Skin Glow in NORTH AMERICA
by: Fallon, Sally, M.A | August 15, 2012
Everyone has a favorite foods or toothpaste, beautiful skin starts in your meals. Eat the right foods and you'll feed your skin with vital nutrients to help it stay soft, supple and blemish-free.
Eat foods rich in vitamin C such as oranges, lemons, lime, blackcurrants, blueberries, broccoli, guava, kiwi fruits, papaya, strawberries and sweet potatoes; they all help to produce collagen that strengthens the capillaries that feed the skin.
Make sure you get enough omega-3 and omega-6, both essential fatty acids. You will find omega-3 in oily fish, but plant sources like linseeds and flax oil are excellent, too. For omega-6 try safflower, sunflower and corn oils.
Eating foods that contain sulphur can help to keep skin smooth - garlic and onions are ideal.
Go for foods rich in vitamin E, such as almonds, avocado, hazelnuts, pine nuts and sunflower.
Zinc-rich foods, such as wheat germ, liver, pumpkin seeds, sardines and oysters, help to repair skin damage and keep it soft and supple.
Foods rich in vitamin A help new skin to grow. Liver, eggs, milk and oily fish are good sources along with fortified cereals and margarines.
Eat a few dried apricots every day. They're full of iron to help improve your skin tone. So are sesame seeds - add them to cereals and muesli.
Drink plenty of water to rehydrate your skin - aim for eight glasses a day. Tea, coffee and juices do count, but for really great skin stick to plain water and don't smoke.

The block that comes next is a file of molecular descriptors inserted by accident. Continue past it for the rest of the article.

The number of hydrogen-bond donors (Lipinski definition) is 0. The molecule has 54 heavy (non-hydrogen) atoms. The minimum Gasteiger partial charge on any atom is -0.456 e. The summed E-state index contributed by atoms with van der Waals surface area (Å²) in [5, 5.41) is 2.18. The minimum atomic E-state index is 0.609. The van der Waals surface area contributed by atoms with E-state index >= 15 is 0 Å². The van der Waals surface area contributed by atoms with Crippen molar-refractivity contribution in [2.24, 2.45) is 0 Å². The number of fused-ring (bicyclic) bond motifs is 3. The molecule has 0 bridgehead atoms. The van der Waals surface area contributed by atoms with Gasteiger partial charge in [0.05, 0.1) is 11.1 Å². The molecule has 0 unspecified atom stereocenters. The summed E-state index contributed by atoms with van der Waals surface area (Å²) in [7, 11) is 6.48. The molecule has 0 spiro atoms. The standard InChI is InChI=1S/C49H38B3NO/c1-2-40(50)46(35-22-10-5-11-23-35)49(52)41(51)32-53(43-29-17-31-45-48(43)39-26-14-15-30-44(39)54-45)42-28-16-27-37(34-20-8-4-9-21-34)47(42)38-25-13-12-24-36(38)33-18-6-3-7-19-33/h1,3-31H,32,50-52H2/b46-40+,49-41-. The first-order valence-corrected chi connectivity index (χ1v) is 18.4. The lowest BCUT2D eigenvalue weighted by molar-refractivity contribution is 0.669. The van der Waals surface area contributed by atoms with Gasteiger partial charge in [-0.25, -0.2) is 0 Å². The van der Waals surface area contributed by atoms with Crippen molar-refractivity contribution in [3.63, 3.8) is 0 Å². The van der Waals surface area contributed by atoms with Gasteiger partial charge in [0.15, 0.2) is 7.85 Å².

Of all the B vitamins vital for great skin, vitamin B2 or riboflavin helps your skin glow. Best sources include beef, cheese, eggs, liver and Marmite.
Finally, once you make changes to your diet, don't expect an overnight miracle. It takes six weeks for new skin to emerge up to the surface, so the visible benefits from dietary changes will take just as long. So it's never too soon to start.
Beat your skin problems
Is it very dry? Dry, rough skin combined with coarse, dry and brittle hair (as well as tiredness) can be a sign of an underactive thyroid, so if you're worried, check with your Doc.
But for general dry skin problems, try increasing your intake of foods rich in beta-carotene (such as yellow and red peppers and dark green leafy vegetables such as spinach) and upping your intake of omega-3-rich oils.
Add a teaspoon of flax oil to salad dressings or sprinkle some linseeds on your cereal daily. Is it itchy?
Get some relief by opting for foods high in B vitamins, such as eggs, fish, lentils, nuts and wholegrains.
B vitamins improve poor circulation, which is sometimes associated with itchiness. Is it oily? Cut down on processed and junk food as well as foods high in sugar, such as cakes and biscuits as well as hard fats. Dip bread in olive oil or hemp seed oil for a tasty treat instead of using butter. For acne? Try selenium-rich foods, such as Brazil nuts, cashew nuts, fresh tuna, sunflower seeds, walnuts and wholemeal bread. Combine with vitamin E for the best effect.